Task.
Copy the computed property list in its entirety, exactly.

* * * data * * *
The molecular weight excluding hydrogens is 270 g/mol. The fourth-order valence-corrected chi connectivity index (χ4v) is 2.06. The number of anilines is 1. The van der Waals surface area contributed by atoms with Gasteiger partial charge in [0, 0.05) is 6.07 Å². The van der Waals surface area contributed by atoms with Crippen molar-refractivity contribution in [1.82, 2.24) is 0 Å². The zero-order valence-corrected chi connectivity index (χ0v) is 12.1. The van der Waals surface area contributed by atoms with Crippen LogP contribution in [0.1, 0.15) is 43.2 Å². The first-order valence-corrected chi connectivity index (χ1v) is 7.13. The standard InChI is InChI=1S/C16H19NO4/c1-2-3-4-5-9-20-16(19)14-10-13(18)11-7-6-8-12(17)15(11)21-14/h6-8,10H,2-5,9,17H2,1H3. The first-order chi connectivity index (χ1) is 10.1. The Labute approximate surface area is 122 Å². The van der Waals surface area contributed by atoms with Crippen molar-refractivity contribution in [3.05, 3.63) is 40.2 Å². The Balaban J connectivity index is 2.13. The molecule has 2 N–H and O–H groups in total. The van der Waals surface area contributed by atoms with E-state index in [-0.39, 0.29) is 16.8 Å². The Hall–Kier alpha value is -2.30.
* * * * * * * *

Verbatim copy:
The molecular weight excluding hydrogens is 270 g/mol. The fourth-order valence-corrected chi connectivity index (χ4v) is 2.06. The number of anilines is 1. The van der Waals surface area contributed by atoms with Gasteiger partial charge in [0, 0.05) is 6.07 Å². The van der Waals surface area contributed by atoms with Crippen molar-refractivity contribution in [1.82, 2.24) is 0 Å². The zero-order valence-corrected chi connectivity index (χ0v) is 12.1. The van der Waals surface area contributed by atoms with Crippen LogP contribution in [0.1, 0.15) is 43.2 Å². The first-order valence-corrected chi connectivity index (χ1v) is 7.13. The standard InChI is InChI=1S/C16H19NO4/c1-2-3-4-5-9-20-16(19)14-10-13(18)11-7-6-8-12(17)15(11)21-14/h6-8,10H,2-5,9,17H2,1H3. The first-order chi connectivity index (χ1) is 10.1. The Labute approximate surface area is 122 Å². The van der Waals surface area contributed by atoms with Crippen molar-refractivity contribution in [3.05, 3.63) is 40.2 Å². The Balaban J connectivity index is 2.13. The molecule has 2 N–H and O–H groups in total. The van der Waals surface area contributed by atoms with E-state index in [-0.39, 0.29) is 16.8 Å². The Hall–Kier alpha value is -2.30.